AUSTRALIA has ordered the evacuation of people from low-lying areas in coastal Queensland as the state prepares itself for the worst cyclone in years, with destructive winds and rain forecast.
According to the Guardian, authorities have also order the closure of schools, ports and airports, and thousands of military and emergency services personnel are on alert in anticipation of the “very destructive core” of Cyclone Debbie.
The storm is forecast to hit Queensland’s northeast coast early on Tuesday with the Bureau of Meteorology warning that Debbie is the worst cyclone to hit the state since 2011, forecasting wind gusts of up to 260km/h and flash flooding.
“I think you could say that Debbie’s probably the most significant tropical cyclone since Yasi that we’ve had to deal with in Queensland,” Bureau of Meteorology Queensland regional director Bruce Gunn told the Australian Broadcasting Corporation (ABC).
“Not so much because of its intensity, we’re only predicting a category four at landfall, but mostly because of its size and extent.”
Yasi saw homes in northern Queensland ripped from their foundations and crops devastated.
Authorities have been preparing for days for the landing of Debbie, a potential natural disaster that is already feared may require an extended rebuilding period.
The Guardian reported that State disaster coordinator Michael Gollschewski warned on Sunday that “tomorrow will be too late” to prepare.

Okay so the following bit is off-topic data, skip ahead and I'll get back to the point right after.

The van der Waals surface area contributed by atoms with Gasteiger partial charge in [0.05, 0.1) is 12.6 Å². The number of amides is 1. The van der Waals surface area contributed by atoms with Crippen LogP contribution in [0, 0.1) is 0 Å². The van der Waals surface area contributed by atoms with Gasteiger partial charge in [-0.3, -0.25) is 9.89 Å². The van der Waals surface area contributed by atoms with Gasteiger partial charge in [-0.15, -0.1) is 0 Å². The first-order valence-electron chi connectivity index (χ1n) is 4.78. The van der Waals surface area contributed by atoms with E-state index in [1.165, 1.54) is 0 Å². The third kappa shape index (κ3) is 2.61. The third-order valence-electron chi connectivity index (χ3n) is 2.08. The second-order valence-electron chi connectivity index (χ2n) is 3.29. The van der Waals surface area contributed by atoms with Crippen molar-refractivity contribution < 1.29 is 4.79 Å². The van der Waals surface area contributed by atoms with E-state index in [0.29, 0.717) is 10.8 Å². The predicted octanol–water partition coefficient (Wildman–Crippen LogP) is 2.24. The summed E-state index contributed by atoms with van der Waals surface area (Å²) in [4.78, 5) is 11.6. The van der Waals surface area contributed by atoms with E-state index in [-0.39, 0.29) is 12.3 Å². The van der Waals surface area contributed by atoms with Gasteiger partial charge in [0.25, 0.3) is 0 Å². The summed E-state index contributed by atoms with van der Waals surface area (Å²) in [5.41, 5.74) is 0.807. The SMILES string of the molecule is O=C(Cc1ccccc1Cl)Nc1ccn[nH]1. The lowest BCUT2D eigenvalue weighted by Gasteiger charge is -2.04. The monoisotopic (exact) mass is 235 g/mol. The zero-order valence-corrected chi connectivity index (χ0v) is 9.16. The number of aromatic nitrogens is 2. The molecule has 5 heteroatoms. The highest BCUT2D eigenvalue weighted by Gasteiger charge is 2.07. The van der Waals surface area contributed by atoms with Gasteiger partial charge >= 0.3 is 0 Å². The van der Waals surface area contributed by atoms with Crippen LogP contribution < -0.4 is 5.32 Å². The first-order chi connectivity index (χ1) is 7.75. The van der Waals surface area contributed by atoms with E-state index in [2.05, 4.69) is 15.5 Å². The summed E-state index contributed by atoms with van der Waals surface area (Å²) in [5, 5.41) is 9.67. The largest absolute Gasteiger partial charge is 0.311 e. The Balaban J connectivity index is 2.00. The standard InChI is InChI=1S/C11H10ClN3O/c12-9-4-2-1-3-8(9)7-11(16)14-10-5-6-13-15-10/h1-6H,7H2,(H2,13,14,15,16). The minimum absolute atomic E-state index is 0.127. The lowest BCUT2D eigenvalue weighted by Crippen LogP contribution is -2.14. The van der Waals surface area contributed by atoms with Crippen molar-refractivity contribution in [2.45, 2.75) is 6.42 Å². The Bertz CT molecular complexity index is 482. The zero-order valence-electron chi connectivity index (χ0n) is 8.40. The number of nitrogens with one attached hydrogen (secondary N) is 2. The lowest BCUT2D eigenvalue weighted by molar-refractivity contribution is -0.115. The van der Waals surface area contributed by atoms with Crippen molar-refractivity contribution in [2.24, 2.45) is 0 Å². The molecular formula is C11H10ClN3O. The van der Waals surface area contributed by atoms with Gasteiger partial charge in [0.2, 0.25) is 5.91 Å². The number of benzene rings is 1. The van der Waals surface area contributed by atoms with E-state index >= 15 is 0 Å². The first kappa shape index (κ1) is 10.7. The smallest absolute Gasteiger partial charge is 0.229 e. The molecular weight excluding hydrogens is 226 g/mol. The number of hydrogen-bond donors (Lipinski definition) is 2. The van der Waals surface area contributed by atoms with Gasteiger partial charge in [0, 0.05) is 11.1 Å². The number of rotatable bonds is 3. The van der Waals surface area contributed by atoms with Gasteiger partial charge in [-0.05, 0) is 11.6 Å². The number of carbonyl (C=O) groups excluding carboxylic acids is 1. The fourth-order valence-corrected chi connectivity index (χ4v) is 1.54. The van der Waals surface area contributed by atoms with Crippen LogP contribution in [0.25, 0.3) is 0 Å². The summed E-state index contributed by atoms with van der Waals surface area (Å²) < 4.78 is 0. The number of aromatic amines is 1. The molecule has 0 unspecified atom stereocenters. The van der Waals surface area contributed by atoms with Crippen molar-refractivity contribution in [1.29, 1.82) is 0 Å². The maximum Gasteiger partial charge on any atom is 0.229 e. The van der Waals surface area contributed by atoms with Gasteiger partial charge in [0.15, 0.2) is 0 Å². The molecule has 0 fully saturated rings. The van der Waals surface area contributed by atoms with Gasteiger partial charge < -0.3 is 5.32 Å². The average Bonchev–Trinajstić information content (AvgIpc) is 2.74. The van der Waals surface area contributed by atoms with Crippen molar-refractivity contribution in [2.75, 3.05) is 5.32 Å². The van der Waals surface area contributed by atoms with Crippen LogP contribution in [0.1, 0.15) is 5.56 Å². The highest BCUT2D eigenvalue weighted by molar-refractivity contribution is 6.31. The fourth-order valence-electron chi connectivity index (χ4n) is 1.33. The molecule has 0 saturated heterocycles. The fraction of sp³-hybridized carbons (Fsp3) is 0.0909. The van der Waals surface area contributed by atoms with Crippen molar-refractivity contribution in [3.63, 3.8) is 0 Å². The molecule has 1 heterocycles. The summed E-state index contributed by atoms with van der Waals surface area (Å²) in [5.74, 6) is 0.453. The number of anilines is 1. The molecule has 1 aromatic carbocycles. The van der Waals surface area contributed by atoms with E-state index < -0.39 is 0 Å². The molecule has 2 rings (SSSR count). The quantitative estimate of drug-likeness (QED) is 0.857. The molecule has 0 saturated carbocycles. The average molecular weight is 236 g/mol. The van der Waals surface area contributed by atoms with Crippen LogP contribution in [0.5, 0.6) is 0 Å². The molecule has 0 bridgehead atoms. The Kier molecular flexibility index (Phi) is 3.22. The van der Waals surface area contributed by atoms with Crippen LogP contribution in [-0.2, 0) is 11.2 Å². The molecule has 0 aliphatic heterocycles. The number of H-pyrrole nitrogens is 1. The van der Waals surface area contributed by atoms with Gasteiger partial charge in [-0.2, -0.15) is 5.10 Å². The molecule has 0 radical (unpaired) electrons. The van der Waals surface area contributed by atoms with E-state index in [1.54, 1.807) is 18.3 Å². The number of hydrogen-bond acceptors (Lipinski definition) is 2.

The Australian defence force also deployed a taskforce to “save human life, alleviate human suffering and prevent loss or damage to property” in the cyclone’s wake.
Residents have been preparing sand bags, securing their belongings and stocking up on emergency supplies, leaving many supermarkets empty.
— Amelia (@sun_doll) March 24, 2017
Townsville residents Tom and Margaret Greaney told ABC they had been through several cyclones, dating back to 1956.
“I haven’t been scared of them, I’ve been wary of them,” Greaney said.
The couple were busy moving furniture and other possessions that might blow away in the cyclonic wind gusts.
“Be prepared for anything in a cyclone, especially flying debris because it can hit anywhere and it can cause a lot of damage,” he said.
The area expected to be worst hit is a major tourist destination for Queensland and includes the famous Whitsunday beach.
Queensland Premier Annastacia Palaszczuk said authorities were in constant contact with holiday resorts in the Whitsunday islands, and that in several places people were choosing to stay put.
The Mayor of Townsville, a town located on the mainland, has warned residents not to be complacent.
“Over the next few days we have to keep monitoring it and we have to assume the worst,” Jenny Hill said, “ which is why we’re asking people to prepare themselves now in case we require them to evacuate.”